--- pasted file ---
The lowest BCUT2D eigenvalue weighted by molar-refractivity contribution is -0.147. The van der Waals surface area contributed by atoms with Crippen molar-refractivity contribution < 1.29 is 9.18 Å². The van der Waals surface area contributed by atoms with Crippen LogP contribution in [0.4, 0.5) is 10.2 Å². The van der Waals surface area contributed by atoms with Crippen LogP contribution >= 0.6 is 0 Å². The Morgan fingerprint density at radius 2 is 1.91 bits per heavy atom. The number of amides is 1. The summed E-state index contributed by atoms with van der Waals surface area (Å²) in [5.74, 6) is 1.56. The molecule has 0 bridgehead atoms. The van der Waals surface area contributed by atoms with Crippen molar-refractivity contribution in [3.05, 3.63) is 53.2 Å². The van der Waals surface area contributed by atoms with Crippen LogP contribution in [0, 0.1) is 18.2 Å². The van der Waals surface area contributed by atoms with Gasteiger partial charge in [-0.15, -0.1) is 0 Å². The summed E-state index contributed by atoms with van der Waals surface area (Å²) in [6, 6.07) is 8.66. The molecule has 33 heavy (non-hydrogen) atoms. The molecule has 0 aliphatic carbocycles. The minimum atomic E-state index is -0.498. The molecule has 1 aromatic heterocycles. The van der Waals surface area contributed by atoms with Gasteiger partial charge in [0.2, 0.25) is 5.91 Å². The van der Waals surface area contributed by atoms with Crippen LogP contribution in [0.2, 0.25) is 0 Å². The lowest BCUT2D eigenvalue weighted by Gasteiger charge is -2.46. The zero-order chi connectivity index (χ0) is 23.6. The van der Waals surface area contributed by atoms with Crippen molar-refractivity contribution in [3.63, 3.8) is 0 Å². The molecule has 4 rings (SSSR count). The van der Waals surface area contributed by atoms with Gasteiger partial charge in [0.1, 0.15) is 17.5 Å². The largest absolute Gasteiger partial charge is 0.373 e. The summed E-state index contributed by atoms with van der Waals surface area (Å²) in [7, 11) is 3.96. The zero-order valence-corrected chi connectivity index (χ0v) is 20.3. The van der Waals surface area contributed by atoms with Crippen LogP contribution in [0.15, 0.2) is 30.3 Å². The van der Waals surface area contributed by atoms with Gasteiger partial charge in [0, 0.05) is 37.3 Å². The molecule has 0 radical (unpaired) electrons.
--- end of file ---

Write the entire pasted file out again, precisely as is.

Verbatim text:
The lowest BCUT2D eigenvalue weighted by molar-refractivity contribution is -0.147. The van der Waals surface area contributed by atoms with Crippen molar-refractivity contribution < 1.29 is 9.18 Å². The van der Waals surface area contributed by atoms with Crippen LogP contribution in [0.4, 0.5) is 10.2 Å². The van der Waals surface area contributed by atoms with Crippen LogP contribution >= 0.6 is 0 Å². The Morgan fingerprint density at radius 2 is 1.91 bits per heavy atom. The number of amides is 1. The summed E-state index contributed by atoms with van der Waals surface area (Å²) in [5.74, 6) is 1.56. The molecule has 0 bridgehead atoms. The van der Waals surface area contributed by atoms with Crippen molar-refractivity contribution in [3.05, 3.63) is 53.2 Å². The van der Waals surface area contributed by atoms with Crippen LogP contribution in [0, 0.1) is 18.2 Å². The van der Waals surface area contributed by atoms with Gasteiger partial charge in [-0.15, -0.1) is 0 Å². The summed E-state index contributed by atoms with van der Waals surface area (Å²) in [6, 6.07) is 8.66. The molecule has 33 heavy (non-hydrogen) atoms. The molecule has 0 aliphatic carbocycles. The minimum atomic E-state index is -0.498. The molecule has 1 aromatic heterocycles. The van der Waals surface area contributed by atoms with Gasteiger partial charge in [0.2, 0.25) is 5.91 Å². The van der Waals surface area contributed by atoms with Crippen LogP contribution in [0.2, 0.25) is 0 Å². The lowest BCUT2D eigenvalue weighted by Gasteiger charge is -2.46. The zero-order chi connectivity index (χ0) is 23.6. The van der Waals surface area contributed by atoms with Crippen molar-refractivity contribution in [3.63, 3.8) is 0 Å². The molecule has 4 rings (SSSR count). The van der Waals surface area contributed by atoms with Gasteiger partial charge in [0.1, 0.15) is 17.5 Å². The largest absolute Gasteiger partial charge is 0.373 e. The summed E-state index contributed by atoms with van der Waals surface area (Å²) in [7, 11) is 3.96. The zero-order valence-corrected chi connectivity index (χ0v) is 20.3. The van der Waals surface area contributed by atoms with Crippen LogP contribution in [0.15, 0.2) is 30.3 Å². The van der Waals surface area contributed by atoms with Gasteiger partial charge in [0, 0.05) is 37.3 Å². The molecule has 0 radical (unpaired) electrons.